But who cares, really? What's important to a mob is not whether its cause makes rational sense, but how pursuit of the cause makes its members feel. In generating feelings of propriety, the imposition of ethics like that of the RPA are doubtless highly effective. Everyone can feel so good about themselves, so professional, and that's really far more important than the condition of the archaeological record, isn’t it?
When prohibition of alcohol consumption didn't work, governments re-legalized it and sought to control it through various forms of regulation. Some regulatory measures work pretty well; others don't; there's room for productive argument about how to tweak the rules and systems. The U.S. is gradually shuffling its way toward some kind of similar accommodation with regard to recreational drugs. Debate continues about how best to control access to firearms and regulate abortions. Why, I wonder, can't we try something similar with regard to the private ownership of and commerce in antiquities?
I have no way of verifying it, but I suspect that a substantial percentage of the people who collect antiquities would prefer to do so legally, and would more highly value an object with documented provenience than one without. If this is so -- and again I stress that neither I nor anyone else knows whether it is so -- then it ought to be possible, to some extent at least, to co-opt the commercial market, to dry up the market for illicit artifacts by creating one for those gathered using archaeological methods. But such a market could be created, of course, only if we actively engaged with the traffickers, rather than prohibiting such engagement.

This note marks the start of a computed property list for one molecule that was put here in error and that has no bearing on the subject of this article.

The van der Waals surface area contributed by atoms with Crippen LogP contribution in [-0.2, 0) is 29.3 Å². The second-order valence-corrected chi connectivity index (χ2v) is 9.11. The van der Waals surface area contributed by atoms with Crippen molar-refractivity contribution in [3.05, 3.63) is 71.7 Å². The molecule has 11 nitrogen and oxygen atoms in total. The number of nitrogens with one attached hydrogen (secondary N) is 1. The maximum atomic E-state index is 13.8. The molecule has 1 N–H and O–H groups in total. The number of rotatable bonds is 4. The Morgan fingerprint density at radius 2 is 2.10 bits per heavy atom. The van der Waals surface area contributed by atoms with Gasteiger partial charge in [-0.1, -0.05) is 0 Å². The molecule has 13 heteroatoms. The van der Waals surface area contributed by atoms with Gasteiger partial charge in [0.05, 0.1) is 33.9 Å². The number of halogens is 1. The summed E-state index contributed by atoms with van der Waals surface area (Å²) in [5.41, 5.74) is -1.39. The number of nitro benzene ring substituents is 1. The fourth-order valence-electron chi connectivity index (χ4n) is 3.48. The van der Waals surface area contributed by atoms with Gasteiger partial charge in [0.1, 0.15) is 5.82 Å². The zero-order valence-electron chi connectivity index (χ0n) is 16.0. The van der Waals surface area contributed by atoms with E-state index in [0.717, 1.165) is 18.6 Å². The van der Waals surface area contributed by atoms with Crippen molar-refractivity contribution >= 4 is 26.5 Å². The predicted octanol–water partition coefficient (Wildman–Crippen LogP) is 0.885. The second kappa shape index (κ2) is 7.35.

Would engagement be a perfect or complete solution to the problem of looting? Of course not -- any more than engagement with those who traffic in booze is a perfect solution to alcohol abuse. But however shocking and saddening it may be to the moralists at the head of the mob, that's the way the world works. Even with things on whose prohibition there is broad popular agreement -- murder, rape, incest -- we find ourselves having to make nuanced distinctions in order to accommodate the shades of gray with which the real world presents us. Is it all right to kill in self-defense? In war? When is sex consensual and when is it not? How closely related can a given couple be, in a given society, and still be acceptable sexual partners? As ostensible social scientists, we ought to be able to work within such imperfect human systems to achieve our goals. But we are not; we are just as simple-minded as any other mob.
So the RPA will doubtless join its fellow acronymous archaeo-organizations --SAA, AIA, SHA, et al -- in prohibiting its members from dealing with commercial interests, and things will go on as they are. Except every now and then some poor dope who thinks he or she can relate to the real world and still be called an archaeologist will get pilloried. The rest of us, I suppose, will just have to call ourselves something else. Or maybe we can just drop the second “a.”